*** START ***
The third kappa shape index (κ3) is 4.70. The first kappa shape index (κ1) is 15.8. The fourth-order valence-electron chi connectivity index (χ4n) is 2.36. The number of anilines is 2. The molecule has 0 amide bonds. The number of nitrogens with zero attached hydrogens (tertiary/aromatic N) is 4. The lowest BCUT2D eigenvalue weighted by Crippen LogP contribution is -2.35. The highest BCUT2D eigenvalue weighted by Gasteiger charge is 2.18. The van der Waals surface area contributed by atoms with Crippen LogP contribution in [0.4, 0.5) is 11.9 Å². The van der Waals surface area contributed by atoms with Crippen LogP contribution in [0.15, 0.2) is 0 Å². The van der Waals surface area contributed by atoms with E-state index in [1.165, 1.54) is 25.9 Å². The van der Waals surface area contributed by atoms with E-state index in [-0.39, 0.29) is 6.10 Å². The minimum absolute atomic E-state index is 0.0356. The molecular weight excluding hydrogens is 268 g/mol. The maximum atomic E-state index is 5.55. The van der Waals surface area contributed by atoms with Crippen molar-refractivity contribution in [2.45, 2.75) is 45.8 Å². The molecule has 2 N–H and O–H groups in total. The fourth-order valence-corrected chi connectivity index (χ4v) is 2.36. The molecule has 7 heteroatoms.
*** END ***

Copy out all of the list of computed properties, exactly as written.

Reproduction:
The third kappa shape index (κ3) is 4.70. The first kappa shape index (κ1) is 15.8. The fourth-order valence-electron chi connectivity index (χ4n) is 2.36. The number of anilines is 2. The molecule has 0 amide bonds. The number of nitrogens with zero attached hydrogens (tertiary/aromatic N) is 4. The lowest BCUT2D eigenvalue weighted by Crippen LogP contribution is -2.35. The highest BCUT2D eigenvalue weighted by Gasteiger charge is 2.18. The van der Waals surface area contributed by atoms with Crippen LogP contribution in [0.4, 0.5) is 11.9 Å². The van der Waals surface area contributed by atoms with Crippen LogP contribution in [0.15, 0.2) is 0 Å². The van der Waals surface area contributed by atoms with E-state index in [1.165, 1.54) is 25.9 Å². The van der Waals surface area contributed by atoms with E-state index in [-0.39, 0.29) is 6.10 Å². The minimum absolute atomic E-state index is 0.0356. The molecular weight excluding hydrogens is 268 g/mol. The maximum atomic E-state index is 5.55. The van der Waals surface area contributed by atoms with Crippen molar-refractivity contribution in [2.45, 2.75) is 45.8 Å². The molecule has 2 N–H and O–H groups in total. The fourth-order valence-corrected chi connectivity index (χ4v) is 2.36. The molecule has 7 heteroatoms.